WEDNESDAY, June 23 (HealthDay News) -- Compared with six other
industrialized nations, the United States ranks last when it comes
to many measures of quality health care, a new report
Despite having the costliest health care system in the world,
the United States is last or next-to-last in quality, efficiency,
access to care, equity and the ability of its citizens to lead
long, healthy, productive lives, according to a new report from the
Commonwealth Fund, a Washington, D.C.-based private foundation
focused on improving health care.
"On many measures of health system performance, the U.S. has a long way to go to perform as well as other countries that spend far less than we do on healthcare, yet cover everyone," the Commonwealth Fund's president, Karen Davis, said during a Tuesday morning teleconference.
"It is disappointing, but not surprising, that despite our significant investment in health care, the U.S. continues to lag behind other countries," she added.
However, Davis believes new health care reform legislation --
when fully enacted in 2014 -- will go a long way to improving the
current system. "Our hope and expectation is that when the law is
fully enacted, we will match and even exceed the performance of
other countries," she said.
The report compares the performance of the American health care
system with those of Australia, Canada, Germany, the Netherlands,
New Zealand and the United Kingdom.
According to 2007 data included in the report, the U.S. spends
the most on health care, at $7,290 per capita per year. That's
almost twice the amount spent in Canada and nearly three times the
rate of New Zealand, which spends the least.
The Netherlands, which has the highest-ranked health care system
on the Commonwealth Fund list, spends only $3,837 per capita.
Despite higher spending, the U.S. ranks last or next to last in
all categories, Davis said, and scored "particularly poorly on
measures of access, efficiency, equity and long, healthy and
The U.S. ranks in the middle of the pack in measures of
effective and patient-centered care, she added.
Overall, the Netherlands came in first on the list, followed by
the United Kingdom and Australia. Canada and the United States
ranked sixth and seventh, Davis noted.
Speaking at the teleconference, Cathy Schoen, senior vice
president at the Commonwealth Fund, pointed out that in 2008, 14
percent of U.S. patients with chronic conditions had been given the
wrong medication or the wrong dose. That's twice the error rate
observed in Germany and the Netherlands, she noted.
"Adults in the United States [also] reported delays in being notified about abnormal test results or given the wrong results at relatively high rates," Schoen said. "Indeed, the rates were three times higher than in Germany and the Netherlands."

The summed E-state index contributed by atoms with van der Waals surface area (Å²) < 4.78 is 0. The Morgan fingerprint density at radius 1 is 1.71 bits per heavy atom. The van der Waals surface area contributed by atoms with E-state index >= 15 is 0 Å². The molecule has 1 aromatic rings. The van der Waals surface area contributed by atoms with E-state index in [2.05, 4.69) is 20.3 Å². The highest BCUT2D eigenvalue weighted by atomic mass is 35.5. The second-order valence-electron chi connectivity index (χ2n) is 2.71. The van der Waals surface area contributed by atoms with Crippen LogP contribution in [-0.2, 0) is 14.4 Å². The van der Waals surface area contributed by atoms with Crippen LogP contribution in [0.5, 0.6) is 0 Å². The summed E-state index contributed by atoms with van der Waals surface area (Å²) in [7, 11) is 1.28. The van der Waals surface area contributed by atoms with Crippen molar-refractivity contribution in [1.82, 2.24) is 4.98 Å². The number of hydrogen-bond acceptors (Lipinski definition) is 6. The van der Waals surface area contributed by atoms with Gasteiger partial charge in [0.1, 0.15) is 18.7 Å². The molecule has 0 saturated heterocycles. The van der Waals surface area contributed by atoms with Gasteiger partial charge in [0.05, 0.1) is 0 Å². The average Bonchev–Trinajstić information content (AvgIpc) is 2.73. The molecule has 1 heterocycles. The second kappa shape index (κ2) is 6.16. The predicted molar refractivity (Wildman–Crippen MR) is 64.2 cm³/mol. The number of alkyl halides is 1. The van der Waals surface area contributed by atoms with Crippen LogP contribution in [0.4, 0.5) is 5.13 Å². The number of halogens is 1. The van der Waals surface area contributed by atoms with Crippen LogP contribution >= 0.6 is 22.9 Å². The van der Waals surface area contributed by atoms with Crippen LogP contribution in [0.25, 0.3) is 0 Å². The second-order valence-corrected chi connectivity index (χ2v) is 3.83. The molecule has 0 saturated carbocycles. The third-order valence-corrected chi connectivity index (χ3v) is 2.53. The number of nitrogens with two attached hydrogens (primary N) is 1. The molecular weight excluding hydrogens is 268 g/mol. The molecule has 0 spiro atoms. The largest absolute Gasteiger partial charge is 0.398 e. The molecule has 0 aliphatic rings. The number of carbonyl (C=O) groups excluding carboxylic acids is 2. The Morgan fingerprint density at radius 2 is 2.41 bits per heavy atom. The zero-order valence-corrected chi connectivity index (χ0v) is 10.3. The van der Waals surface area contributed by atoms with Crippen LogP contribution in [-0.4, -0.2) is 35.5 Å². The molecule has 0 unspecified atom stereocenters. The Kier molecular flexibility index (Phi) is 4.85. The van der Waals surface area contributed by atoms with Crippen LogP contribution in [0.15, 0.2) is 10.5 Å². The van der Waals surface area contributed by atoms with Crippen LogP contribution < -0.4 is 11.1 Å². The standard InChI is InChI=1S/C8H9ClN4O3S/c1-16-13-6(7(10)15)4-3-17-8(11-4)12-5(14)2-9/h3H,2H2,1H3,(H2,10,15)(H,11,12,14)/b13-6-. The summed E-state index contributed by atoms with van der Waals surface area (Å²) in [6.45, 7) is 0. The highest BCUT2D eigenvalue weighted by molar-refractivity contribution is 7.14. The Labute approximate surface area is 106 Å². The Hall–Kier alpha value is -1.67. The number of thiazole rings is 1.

"As a result we rank last in safety and do poorly on several dimensions of quality," Schoen said.
In addition, many Americans are still going without medical care
because of cost, she said. "We also do surprisingly poorly on
access to primary care and access to after hours care given our
overall resources and spending," Schoen said.
In fact, 54 percent of people with chronic conditions reported
going without needed care in 2008, compared with 13 percent in
Great Britain and 7 percent in the Netherlands, she said.
The United States also ranked last in efficiency, Schoen said.
There are too many duplicate tests, too much paperwork, high
administrative costs and too many patients using emergency rooms as
doctor's offices. In addition, poverty appears to be a big factor
in whether Americans have access to care, the report found.
The United States also performed worst in terms of the number of
people who die early, in levels of infant mortality, and for
healthy life expectancy among older adults, Schoen said.
Dr. David Katz, director of the Prevention Research Center at
Yale University School of Medicine, commented that "as a physician
and public health practitioner, I have routinely spoken out in
favor of health care reform in the U.S. The responses evoked have
not always been kind. Prominent among the counterarguments has
been: 'You should see what health care is like in other
"This report utterly belies the notion that the former status quo for health care delivery in the U.S. was as good as it gets. Others have been doing better and we can, and should, too," he said.
However, at least one expert doesn't believe that health care
reform, as it now stands, will solve these problems.
Dr. Steffie Woolhandler, a professor of medicine at Harvard
Medical School and co-founder of Physicians for a National Health
Program, said that "the U.S. has the worst health care system among
the seven countries studied, and arguably the worst in the
"Unfortunately, the U.S. will almost certainly continue in last place, since the recently passed health reform will leave 23 million Americans without coverage while enlarging the role of the private insurance industry, which obstructs care and drives up costs," she said.
To see the full report, visit the